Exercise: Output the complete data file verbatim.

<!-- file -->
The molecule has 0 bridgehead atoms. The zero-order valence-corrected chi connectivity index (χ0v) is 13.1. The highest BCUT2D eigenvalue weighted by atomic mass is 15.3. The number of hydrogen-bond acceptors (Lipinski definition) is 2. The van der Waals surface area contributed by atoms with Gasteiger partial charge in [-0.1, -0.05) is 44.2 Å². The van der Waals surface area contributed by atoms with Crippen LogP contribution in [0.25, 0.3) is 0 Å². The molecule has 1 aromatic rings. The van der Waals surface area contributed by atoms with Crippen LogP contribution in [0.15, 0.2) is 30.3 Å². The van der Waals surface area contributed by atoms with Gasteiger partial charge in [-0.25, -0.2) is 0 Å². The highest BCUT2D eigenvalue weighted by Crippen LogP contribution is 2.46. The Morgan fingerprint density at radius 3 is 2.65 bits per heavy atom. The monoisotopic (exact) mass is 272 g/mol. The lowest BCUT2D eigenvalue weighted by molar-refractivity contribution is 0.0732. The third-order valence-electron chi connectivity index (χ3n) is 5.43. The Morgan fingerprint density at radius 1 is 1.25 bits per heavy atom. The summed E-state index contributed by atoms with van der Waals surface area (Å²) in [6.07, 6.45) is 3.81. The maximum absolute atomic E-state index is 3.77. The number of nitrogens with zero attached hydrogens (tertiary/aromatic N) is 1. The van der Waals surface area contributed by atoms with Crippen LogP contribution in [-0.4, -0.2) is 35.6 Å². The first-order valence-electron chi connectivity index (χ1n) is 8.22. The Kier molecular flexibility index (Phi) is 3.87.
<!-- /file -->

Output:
The molecule has 0 bridgehead atoms. The zero-order valence-corrected chi connectivity index (χ0v) is 13.1. The highest BCUT2D eigenvalue weighted by atomic mass is 15.3. The number of hydrogen-bond acceptors (Lipinski definition) is 2. The van der Waals surface area contributed by atoms with Gasteiger partial charge in [-0.1, -0.05) is 44.2 Å². The van der Waals surface area contributed by atoms with Crippen LogP contribution in [0.25, 0.3) is 0 Å². The molecule has 1 aromatic rings. The van der Waals surface area contributed by atoms with Crippen LogP contribution in [0.15, 0.2) is 30.3 Å². The van der Waals surface area contributed by atoms with Gasteiger partial charge in [-0.25, -0.2) is 0 Å². The highest BCUT2D eigenvalue weighted by Crippen LogP contribution is 2.46. The Morgan fingerprint density at radius 3 is 2.65 bits per heavy atom. The monoisotopic (exact) mass is 272 g/mol. The lowest BCUT2D eigenvalue weighted by molar-refractivity contribution is 0.0732. The third-order valence-electron chi connectivity index (χ3n) is 5.43. The Morgan fingerprint density at radius 1 is 1.25 bits per heavy atom. The summed E-state index contributed by atoms with van der Waals surface area (Å²) in [6.07, 6.45) is 3.81. The maximum absolute atomic E-state index is 3.77. The number of nitrogens with zero attached hydrogens (tertiary/aromatic N) is 1. The van der Waals surface area contributed by atoms with Crippen LogP contribution in [-0.4, -0.2) is 35.6 Å². The first-order valence-electron chi connectivity index (χ1n) is 8.22. The Kier molecular flexibility index (Phi) is 3.87.